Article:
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The factors that affect the stability of complexes
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The factors that affect the stability of complexes.
a. Ligand factors
i. Size and charge of ligand.
If a ligand is small, it can approach the metal ion more closely forming a stable bond. Similarly,
a highly charged ligand would also form a strong bond with the metal. Thus the high charge and
small size of a ligand leads to the formation of stable complexes. For example the stability of the
complexes of a given metal ion with halide ions used as ligands is in the order; F- > C1-> Br-> I-.
This order is applicable for class a metals. When class b metals such as Pd, Ag, Pt, Hg etc are
used the order is reversed that is for class b metals the order is F-< C1- < Br- <I-.
ii. Chelate effect
A chelating ligand is symmetrical if the two coordinating atoms are the same. In case the
coordinating atoms are different it is unsymmetrical. All types of bi-dentate, tri-dentate and poly-
dentate ligands can act as chelating ligands.
The stability of complexes is greatly increased by chelating ligand. This is known as chelate
effect. The more the rings present in a complex the more is the stability it acquires. Chelating
ligands forms more stable complexes than does non chelating ligands. This can be readily
explained in terms of thermodynamic factors. Large value of stability constant K are favored by
large negative enthalpy and positive entropy changes.
For example, in the reaction: [M(H2O)6]2+ + en → [M(H2O)4en]2+ + 2H2O
Two H2O are replaced by the bi-dentate en ligand. This process increases the number of particles
in the system and hence its disorder and entropy. Thus, [M(H2O)4en]2+is more stable than
This supports the fact that the stability of complexes increases with the increase of entropy.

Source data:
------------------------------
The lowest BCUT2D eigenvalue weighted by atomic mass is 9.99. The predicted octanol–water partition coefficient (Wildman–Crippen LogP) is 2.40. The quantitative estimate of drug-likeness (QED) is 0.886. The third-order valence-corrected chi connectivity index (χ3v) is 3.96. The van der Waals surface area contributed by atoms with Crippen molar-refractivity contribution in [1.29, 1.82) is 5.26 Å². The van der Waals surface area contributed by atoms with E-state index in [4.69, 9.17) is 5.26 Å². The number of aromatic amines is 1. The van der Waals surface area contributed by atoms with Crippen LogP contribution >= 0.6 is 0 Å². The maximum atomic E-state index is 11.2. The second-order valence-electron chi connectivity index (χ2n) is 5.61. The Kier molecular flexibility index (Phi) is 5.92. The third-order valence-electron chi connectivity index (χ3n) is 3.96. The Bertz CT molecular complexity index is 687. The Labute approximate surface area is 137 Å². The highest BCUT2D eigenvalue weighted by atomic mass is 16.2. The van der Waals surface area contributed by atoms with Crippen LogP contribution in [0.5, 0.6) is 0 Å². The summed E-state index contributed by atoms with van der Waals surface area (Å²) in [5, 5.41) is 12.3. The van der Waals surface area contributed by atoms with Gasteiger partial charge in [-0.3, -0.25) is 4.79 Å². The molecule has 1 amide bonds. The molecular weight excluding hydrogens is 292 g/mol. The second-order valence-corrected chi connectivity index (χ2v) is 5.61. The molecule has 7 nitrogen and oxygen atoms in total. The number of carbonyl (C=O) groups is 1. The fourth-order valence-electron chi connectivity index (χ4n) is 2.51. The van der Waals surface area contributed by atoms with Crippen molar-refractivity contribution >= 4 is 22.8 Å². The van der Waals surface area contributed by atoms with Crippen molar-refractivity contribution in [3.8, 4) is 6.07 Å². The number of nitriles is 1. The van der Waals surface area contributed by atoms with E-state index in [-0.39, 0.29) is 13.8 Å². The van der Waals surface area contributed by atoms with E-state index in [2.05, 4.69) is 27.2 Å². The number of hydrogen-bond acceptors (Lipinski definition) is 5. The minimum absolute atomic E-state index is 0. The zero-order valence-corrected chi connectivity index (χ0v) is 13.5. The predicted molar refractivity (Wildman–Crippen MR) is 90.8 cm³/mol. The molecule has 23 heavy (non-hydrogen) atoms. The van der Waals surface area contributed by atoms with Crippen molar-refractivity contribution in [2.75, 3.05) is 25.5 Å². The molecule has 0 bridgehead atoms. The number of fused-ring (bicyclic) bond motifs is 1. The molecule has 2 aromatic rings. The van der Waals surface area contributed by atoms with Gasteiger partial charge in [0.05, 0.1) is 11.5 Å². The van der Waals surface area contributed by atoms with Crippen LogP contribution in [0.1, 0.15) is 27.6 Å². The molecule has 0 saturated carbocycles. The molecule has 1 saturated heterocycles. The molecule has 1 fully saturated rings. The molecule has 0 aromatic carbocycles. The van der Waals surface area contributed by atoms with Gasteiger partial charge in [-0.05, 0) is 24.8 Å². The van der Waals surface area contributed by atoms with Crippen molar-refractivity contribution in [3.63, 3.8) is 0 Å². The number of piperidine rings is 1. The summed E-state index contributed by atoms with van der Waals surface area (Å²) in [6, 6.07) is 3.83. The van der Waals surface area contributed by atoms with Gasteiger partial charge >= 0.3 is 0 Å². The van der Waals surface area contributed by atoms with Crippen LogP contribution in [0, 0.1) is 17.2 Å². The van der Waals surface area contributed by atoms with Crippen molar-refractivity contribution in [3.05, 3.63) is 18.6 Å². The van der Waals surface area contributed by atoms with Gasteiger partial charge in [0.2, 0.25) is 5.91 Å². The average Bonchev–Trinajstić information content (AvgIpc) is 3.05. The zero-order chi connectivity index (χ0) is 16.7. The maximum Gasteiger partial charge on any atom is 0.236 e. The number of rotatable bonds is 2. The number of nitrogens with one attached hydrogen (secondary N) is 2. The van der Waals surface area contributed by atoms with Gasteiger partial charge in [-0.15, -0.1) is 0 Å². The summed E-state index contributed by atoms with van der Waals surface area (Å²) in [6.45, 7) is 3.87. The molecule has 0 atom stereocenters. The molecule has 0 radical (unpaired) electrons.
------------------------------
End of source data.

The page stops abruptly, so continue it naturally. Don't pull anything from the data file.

Larger the number of the chelate rings in a complex, the greater is its stability. Chelates with 5
membered rings including the metal atom are more stable if they do not contain double bonds
and the ligands are saturated. On the other hand, chelates with six membered rings are more
stable if the ligands contain conjugate double bonds. eg: acetylacetanato complexes.
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iii. Steric effect
When a bulky group is either attached to or is present near a donor atom of a ligand,
repulsion between the donor atom of the ligand and the bulky group is produced and this
mutual repulsion weakens the metal-ligand bonding and hence makes the complex less
stable. The effect of the presence of bulky group on the stability of a complex is commonly
called steric hindrance.
iv. basicity of ligand
The more basic is the ligand, more easily it can donate electron pairs to the central ion and
hence more easily it can form complexes of greater stability. The ligands that bind H+ firmly
form stable complexes with metal ions. Thus F- should form more stable complexes than Cl-,
Br- or I- and NH3 should be better ligand than H2O which in turn should be better than HF.
This behavoiur is observed for alkali, alkaline earth and other electropositive metals like the
first row transition elements.
b. Metal factors
i. Charge and size of metal ion.
For a given ligand, the stability of complexes of metallic ions having the same charge on
them decreases with the increase of the size of the central metal ion. Thus the stability of
complexes given by the cations belonging to the same group and having the same charge
decrease as we proceed from top to bottom in the group, since the size of the metallic cations
increases in the same order. Also for a given ligand, the stability of the complexes of the
metallic ions having almost the same size but different charges on them decreases with the
decrease of the charge on them.
ii. Class a and class b metals-Ahrland and chatt classification.
Chatt and Ahrland have classified the metals into three categories: a, b and borderline, on the
basis of their electron-acceptor properties. This classification is shown below.